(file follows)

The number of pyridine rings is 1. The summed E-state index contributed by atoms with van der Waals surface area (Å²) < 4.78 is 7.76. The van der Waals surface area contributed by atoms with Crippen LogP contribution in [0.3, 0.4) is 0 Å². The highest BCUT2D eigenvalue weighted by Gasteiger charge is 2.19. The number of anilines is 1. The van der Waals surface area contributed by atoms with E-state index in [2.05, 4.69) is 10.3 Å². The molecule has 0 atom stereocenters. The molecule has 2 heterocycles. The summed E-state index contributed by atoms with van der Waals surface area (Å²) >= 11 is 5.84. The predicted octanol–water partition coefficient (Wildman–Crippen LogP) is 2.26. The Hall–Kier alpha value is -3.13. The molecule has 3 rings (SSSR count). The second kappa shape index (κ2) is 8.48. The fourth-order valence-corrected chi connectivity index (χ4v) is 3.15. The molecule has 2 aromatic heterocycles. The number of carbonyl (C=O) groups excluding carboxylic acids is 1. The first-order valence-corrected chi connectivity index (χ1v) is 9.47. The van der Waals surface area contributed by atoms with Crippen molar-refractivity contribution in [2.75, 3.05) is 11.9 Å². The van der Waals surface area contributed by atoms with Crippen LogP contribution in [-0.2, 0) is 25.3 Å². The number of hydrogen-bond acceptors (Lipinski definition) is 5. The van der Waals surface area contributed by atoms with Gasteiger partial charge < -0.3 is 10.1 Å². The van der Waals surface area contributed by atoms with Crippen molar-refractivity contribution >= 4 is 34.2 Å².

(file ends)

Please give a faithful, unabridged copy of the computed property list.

The number of pyridine rings is 1. The summed E-state index contributed by atoms with van der Waals surface area (Å²) < 4.78 is 7.76. The van der Waals surface area contributed by atoms with Crippen LogP contribution in [0.3, 0.4) is 0 Å². The highest BCUT2D eigenvalue weighted by Gasteiger charge is 2.19. The number of anilines is 1. The van der Waals surface area contributed by atoms with E-state index in [2.05, 4.69) is 10.3 Å². The molecule has 0 atom stereocenters. The molecule has 2 heterocycles. The summed E-state index contributed by atoms with van der Waals surface area (Å²) >= 11 is 5.84. The predicted octanol–water partition coefficient (Wildman–Crippen LogP) is 2.26. The Hall–Kier alpha value is -3.13. The molecule has 3 rings (SSSR count). The second kappa shape index (κ2) is 8.48. The fourth-order valence-corrected chi connectivity index (χ4v) is 3.15. The molecule has 2 aromatic heterocycles. The number of carbonyl (C=O) groups excluding carboxylic acids is 1. The first-order valence-corrected chi connectivity index (χ1v) is 9.47. The van der Waals surface area contributed by atoms with Crippen molar-refractivity contribution in [2.75, 3.05) is 11.9 Å². The van der Waals surface area contributed by atoms with Crippen LogP contribution in [-0.2, 0) is 25.3 Å². The number of hydrogen-bond acceptors (Lipinski definition) is 5. The van der Waals surface area contributed by atoms with Gasteiger partial charge < -0.3 is 10.1 Å². The van der Waals surface area contributed by atoms with Crippen molar-refractivity contribution >= 4 is 34.2 Å².